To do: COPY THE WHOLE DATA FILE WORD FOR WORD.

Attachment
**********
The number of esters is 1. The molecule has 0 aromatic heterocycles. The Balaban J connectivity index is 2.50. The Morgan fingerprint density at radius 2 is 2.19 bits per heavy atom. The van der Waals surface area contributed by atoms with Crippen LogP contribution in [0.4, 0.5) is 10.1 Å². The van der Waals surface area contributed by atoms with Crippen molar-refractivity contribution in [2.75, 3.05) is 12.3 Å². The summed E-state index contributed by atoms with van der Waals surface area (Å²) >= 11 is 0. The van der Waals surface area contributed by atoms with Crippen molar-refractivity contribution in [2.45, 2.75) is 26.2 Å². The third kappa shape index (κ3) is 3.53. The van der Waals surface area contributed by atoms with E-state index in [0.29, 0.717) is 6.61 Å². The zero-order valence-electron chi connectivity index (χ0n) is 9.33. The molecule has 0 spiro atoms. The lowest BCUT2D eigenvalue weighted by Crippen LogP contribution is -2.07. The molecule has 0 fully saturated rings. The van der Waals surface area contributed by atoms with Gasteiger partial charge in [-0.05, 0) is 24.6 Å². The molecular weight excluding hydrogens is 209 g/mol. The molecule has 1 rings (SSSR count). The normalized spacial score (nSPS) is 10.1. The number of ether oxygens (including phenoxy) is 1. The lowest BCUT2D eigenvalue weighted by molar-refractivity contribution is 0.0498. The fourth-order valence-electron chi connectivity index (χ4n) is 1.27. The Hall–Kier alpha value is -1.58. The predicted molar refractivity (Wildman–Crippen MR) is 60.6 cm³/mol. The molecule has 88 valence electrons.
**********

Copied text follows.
The number of esters is 1. The molecule has 0 aromatic heterocycles. The Balaban J connectivity index is 2.50. The Morgan fingerprint density at radius 2 is 2.19 bits per heavy atom. The van der Waals surface area contributed by atoms with Crippen LogP contribution in [0.4, 0.5) is 10.1 Å². The van der Waals surface area contributed by atoms with Crippen molar-refractivity contribution in [2.75, 3.05) is 12.3 Å². The summed E-state index contributed by atoms with van der Waals surface area (Å²) >= 11 is 0. The van der Waals surface area contributed by atoms with Crippen molar-refractivity contribution in [2.45, 2.75) is 26.2 Å². The third kappa shape index (κ3) is 3.53. The van der Waals surface area contributed by atoms with E-state index in [0.29, 0.717) is 6.61 Å². The zero-order valence-electron chi connectivity index (χ0n) is 9.33. The molecule has 0 spiro atoms. The lowest BCUT2D eigenvalue weighted by Crippen LogP contribution is -2.07. The molecule has 0 fully saturated rings. The van der Waals surface area contributed by atoms with Gasteiger partial charge in [-0.05, 0) is 24.6 Å². The molecular weight excluding hydrogens is 209 g/mol. The molecule has 1 rings (SSSR count). The normalized spacial score (nSPS) is 10.1. The number of ether oxygens (including phenoxy) is 1. The lowest BCUT2D eigenvalue weighted by molar-refractivity contribution is 0.0498. The fourth-order valence-electron chi connectivity index (χ4n) is 1.27. The Hall–Kier alpha value is -1.58. The predicted molar refractivity (Wildman–Crippen MR) is 60.6 cm³/mol. The molecule has 88 valence electrons.